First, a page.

Alexander Graham Bell initially suggested that the standard greeting when answering a telephone should be 'ahoy', but instead 'hello' (suggested by Thomas Edison) was adopted.
This sentence cites two sources, a page on todayifoundout.com and the Wiktionary entry for ahoy. Both of these do not, however, provide further citations regarding Bell and ahoy.
Thomas Edison's connection with hello, which is of course the standard greeting these days, is fairly well established. (Incidentally, the OED entry for hello (behind a paywall) also says “[Edison's] rival, Alexander Graham Bell, preferred ahoy to be used”.) Another part of the claim is that hello ousted ahoy, and that Edison chose hello (partially) because it was different from ahoy—I'm not as interested in this as I am in whether Bell explicitly suggested that “Ahoy!” be the standard greeting.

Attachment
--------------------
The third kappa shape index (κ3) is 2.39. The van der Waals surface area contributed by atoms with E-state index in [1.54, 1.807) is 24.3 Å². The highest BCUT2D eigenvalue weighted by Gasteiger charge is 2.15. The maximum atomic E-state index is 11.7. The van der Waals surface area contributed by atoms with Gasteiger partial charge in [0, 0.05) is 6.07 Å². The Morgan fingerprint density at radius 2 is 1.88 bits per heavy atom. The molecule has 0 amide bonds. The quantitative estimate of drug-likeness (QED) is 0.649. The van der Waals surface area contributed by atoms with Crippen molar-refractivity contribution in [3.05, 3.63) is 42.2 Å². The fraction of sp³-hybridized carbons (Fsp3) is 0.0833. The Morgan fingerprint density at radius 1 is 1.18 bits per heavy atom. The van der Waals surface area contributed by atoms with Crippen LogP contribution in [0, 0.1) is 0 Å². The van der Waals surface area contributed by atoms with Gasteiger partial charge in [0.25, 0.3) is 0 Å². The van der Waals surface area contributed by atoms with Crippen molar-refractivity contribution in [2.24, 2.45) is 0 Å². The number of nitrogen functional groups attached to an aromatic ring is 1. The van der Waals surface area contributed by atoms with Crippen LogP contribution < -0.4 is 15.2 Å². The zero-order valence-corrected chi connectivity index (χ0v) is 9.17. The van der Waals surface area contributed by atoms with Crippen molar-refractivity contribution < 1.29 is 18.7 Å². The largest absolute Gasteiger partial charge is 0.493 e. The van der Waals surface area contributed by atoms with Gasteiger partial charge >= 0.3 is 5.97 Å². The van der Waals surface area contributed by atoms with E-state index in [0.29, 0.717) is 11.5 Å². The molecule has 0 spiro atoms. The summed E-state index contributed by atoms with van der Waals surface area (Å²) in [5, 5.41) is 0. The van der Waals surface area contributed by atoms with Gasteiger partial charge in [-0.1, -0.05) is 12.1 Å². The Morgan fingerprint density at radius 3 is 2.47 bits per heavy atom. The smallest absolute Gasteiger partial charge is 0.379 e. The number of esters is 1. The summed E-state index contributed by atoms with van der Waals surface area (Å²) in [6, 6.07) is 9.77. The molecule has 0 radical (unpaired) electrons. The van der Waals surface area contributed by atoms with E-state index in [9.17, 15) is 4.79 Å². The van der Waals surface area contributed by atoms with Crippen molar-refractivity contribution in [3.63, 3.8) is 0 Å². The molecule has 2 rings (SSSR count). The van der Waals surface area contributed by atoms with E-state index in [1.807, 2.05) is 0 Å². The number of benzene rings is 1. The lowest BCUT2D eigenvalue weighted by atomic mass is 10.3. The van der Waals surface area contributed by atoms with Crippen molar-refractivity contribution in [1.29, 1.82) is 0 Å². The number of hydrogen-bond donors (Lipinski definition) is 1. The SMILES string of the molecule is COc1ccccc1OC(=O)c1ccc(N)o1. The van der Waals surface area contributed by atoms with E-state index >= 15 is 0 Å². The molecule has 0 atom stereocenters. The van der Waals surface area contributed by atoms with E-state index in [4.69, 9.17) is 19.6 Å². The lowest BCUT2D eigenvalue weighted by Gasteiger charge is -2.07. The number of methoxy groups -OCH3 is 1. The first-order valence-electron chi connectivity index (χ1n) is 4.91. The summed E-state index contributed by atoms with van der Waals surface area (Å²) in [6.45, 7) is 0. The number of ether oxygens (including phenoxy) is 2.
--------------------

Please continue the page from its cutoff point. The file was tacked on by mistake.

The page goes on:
I've found a book containing a report, said to be quoted from Thomas A. Watson, of the first long-distance telephone conversation in 1876, which states that Bell's first words were “Ahoy, Watson, Ahoy! What's the matter?”. However, Bell merely saying “Ahoy!” does not mean that he publicly endorsed or promoted it as a greeting instead of any other phrase.